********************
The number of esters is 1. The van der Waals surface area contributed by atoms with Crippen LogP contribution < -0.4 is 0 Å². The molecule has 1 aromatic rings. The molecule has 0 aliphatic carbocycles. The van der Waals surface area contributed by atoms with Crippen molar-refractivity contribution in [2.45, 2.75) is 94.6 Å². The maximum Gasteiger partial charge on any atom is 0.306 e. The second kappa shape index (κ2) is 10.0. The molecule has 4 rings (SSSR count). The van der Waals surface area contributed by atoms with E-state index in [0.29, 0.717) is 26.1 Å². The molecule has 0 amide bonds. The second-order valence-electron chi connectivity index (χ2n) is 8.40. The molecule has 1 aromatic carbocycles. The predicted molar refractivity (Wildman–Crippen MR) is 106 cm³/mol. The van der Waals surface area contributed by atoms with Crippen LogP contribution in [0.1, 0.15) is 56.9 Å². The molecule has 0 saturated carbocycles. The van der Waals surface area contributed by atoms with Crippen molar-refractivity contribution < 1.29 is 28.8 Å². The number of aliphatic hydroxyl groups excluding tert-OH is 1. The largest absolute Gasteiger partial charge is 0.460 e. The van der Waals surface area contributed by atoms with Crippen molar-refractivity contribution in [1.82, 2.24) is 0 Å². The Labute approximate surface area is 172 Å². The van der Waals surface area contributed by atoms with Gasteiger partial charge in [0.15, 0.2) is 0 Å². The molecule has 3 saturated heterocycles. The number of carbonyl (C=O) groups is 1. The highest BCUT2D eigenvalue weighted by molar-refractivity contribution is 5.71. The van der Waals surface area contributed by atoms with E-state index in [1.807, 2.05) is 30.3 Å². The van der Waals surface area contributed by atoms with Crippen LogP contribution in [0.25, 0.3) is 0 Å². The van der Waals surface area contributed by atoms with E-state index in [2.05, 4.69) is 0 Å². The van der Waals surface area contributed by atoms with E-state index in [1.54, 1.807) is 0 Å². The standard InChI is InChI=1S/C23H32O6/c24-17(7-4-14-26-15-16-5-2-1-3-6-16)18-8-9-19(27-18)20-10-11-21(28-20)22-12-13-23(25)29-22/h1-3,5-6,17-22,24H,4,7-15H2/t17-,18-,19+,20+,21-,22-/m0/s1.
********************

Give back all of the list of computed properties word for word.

The number of esters is 1. The van der Waals surface area contributed by atoms with Crippen LogP contribution < -0.4 is 0 Å². The molecule has 1 aromatic rings. The molecule has 0 aliphatic carbocycles. The van der Waals surface area contributed by atoms with Crippen molar-refractivity contribution in [2.45, 2.75) is 94.6 Å². The maximum Gasteiger partial charge on any atom is 0.306 e. The second kappa shape index (κ2) is 10.0. The molecule has 4 rings (SSSR count). The van der Waals surface area contributed by atoms with E-state index in [0.29, 0.717) is 26.1 Å². The molecule has 0 amide bonds. The second-order valence-electron chi connectivity index (χ2n) is 8.40. The molecule has 1 aromatic carbocycles. The predicted molar refractivity (Wildman–Crippen MR) is 106 cm³/mol. The van der Waals surface area contributed by atoms with Crippen LogP contribution in [0.1, 0.15) is 56.9 Å². The molecule has 0 saturated carbocycles. The van der Waals surface area contributed by atoms with Crippen molar-refractivity contribution < 1.29 is 28.8 Å². The number of aliphatic hydroxyl groups excluding tert-OH is 1. The largest absolute Gasteiger partial charge is 0.460 e. The van der Waals surface area contributed by atoms with Crippen molar-refractivity contribution in [1.82, 2.24) is 0 Å². The Labute approximate surface area is 172 Å². The van der Waals surface area contributed by atoms with Gasteiger partial charge in [0.15, 0.2) is 0 Å². The molecule has 3 saturated heterocycles. The number of carbonyl (C=O) groups is 1. The highest BCUT2D eigenvalue weighted by molar-refractivity contribution is 5.71. The van der Waals surface area contributed by atoms with E-state index in [1.807, 2.05) is 30.3 Å². The van der Waals surface area contributed by atoms with Crippen LogP contribution in [0.25, 0.3) is 0 Å². The van der Waals surface area contributed by atoms with E-state index in [2.05, 4.69) is 0 Å². The van der Waals surface area contributed by atoms with E-state index in [1.54, 1.807) is 0 Å². The standard InChI is InChI=1S/C23H32O6/c24-17(7-4-14-26-15-16-5-2-1-3-6-16)18-8-9-19(27-18)20-10-11-21(28-20)22-12-13-23(25)29-22/h1-3,5-6,17-22,24H,4,7-15H2/t17-,18-,19+,20+,21-,22-/m0/s1.